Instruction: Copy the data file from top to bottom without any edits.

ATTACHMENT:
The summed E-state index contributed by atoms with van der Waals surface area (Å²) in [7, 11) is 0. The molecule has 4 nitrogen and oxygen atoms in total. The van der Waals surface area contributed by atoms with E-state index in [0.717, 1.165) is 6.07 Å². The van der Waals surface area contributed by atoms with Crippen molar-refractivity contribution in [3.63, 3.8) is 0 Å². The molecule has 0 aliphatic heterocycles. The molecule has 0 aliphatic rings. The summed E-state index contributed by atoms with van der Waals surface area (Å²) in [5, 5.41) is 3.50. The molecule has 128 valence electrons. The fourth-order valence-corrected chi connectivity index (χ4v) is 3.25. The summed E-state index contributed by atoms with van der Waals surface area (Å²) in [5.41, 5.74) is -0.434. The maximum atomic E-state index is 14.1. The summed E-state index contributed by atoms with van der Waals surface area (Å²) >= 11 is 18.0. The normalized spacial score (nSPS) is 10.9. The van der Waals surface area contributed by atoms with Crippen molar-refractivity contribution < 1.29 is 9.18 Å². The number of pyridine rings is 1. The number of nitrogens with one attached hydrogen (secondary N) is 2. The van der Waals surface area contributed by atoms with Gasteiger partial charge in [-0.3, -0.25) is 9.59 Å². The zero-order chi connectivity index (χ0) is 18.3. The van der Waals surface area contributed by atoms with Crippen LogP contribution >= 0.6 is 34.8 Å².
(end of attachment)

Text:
The summed E-state index contributed by atoms with van der Waals surface area (Å²) in [7, 11) is 0. The molecule has 4 nitrogen and oxygen atoms in total. The van der Waals surface area contributed by atoms with E-state index in [0.717, 1.165) is 6.07 Å². The van der Waals surface area contributed by atoms with Crippen molar-refractivity contribution in [3.63, 3.8) is 0 Å². The molecule has 0 aliphatic heterocycles. The molecule has 0 aliphatic rings. The summed E-state index contributed by atoms with van der Waals surface area (Å²) in [5, 5.41) is 3.50. The molecule has 128 valence electrons. The fourth-order valence-corrected chi connectivity index (χ4v) is 3.25. The summed E-state index contributed by atoms with van der Waals surface area (Å²) in [5.41, 5.74) is -0.434. The maximum atomic E-state index is 14.1. The summed E-state index contributed by atoms with van der Waals surface area (Å²) >= 11 is 18.0. The normalized spacial score (nSPS) is 10.9. The van der Waals surface area contributed by atoms with Crippen molar-refractivity contribution < 1.29 is 9.18 Å². The number of pyridine rings is 1. The number of nitrogens with one attached hydrogen (secondary N) is 2. The van der Waals surface area contributed by atoms with Gasteiger partial charge in [-0.3, -0.25) is 9.59 Å². The zero-order chi connectivity index (χ0) is 18.3. The van der Waals surface area contributed by atoms with Crippen LogP contribution >= 0.6 is 34.8 Å².